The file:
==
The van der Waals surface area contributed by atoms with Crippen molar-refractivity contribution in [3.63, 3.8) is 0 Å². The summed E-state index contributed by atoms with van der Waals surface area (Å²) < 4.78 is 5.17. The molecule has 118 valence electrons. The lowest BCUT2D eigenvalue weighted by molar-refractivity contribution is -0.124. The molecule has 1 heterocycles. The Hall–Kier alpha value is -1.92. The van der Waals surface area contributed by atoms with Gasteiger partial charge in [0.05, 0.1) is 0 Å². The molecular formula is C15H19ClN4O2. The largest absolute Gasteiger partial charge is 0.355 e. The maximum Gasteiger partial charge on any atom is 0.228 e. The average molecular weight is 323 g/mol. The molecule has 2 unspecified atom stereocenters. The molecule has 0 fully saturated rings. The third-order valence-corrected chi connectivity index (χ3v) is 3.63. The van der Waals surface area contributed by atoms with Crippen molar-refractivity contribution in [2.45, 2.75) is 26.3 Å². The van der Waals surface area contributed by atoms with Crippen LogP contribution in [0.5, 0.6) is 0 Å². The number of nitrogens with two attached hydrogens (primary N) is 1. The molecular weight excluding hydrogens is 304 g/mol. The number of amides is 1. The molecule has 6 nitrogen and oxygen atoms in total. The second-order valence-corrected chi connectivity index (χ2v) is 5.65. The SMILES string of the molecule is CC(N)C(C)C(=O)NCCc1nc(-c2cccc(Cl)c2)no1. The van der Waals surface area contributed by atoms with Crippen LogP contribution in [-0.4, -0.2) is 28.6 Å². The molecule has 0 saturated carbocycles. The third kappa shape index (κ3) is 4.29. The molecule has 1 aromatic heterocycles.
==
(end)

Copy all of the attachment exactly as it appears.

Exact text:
The van der Waals surface area contributed by atoms with Crippen molar-refractivity contribution in [3.63, 3.8) is 0 Å². The summed E-state index contributed by atoms with van der Waals surface area (Å²) < 4.78 is 5.17. The molecule has 118 valence electrons. The lowest BCUT2D eigenvalue weighted by molar-refractivity contribution is -0.124. The molecule has 1 heterocycles. The Hall–Kier alpha value is -1.92. The van der Waals surface area contributed by atoms with Gasteiger partial charge in [0.05, 0.1) is 0 Å². The molecular formula is C15H19ClN4O2. The largest absolute Gasteiger partial charge is 0.355 e. The maximum Gasteiger partial charge on any atom is 0.228 e. The average molecular weight is 323 g/mol. The molecule has 2 unspecified atom stereocenters. The molecule has 0 fully saturated rings. The third-order valence-corrected chi connectivity index (χ3v) is 3.63. The van der Waals surface area contributed by atoms with Crippen molar-refractivity contribution in [2.45, 2.75) is 26.3 Å². The van der Waals surface area contributed by atoms with Crippen LogP contribution in [0.5, 0.6) is 0 Å². The number of nitrogens with two attached hydrogens (primary N) is 1. The molecular weight excluding hydrogens is 304 g/mol. The number of amides is 1. The molecule has 6 nitrogen and oxygen atoms in total. The second-order valence-corrected chi connectivity index (χ2v) is 5.65. The SMILES string of the molecule is CC(N)C(C)C(=O)NCCc1nc(-c2cccc(Cl)c2)no1. The van der Waals surface area contributed by atoms with Crippen LogP contribution in [-0.4, -0.2) is 28.6 Å². The molecule has 0 saturated carbocycles. The third kappa shape index (κ3) is 4.29. The molecule has 1 aromatic heterocycles.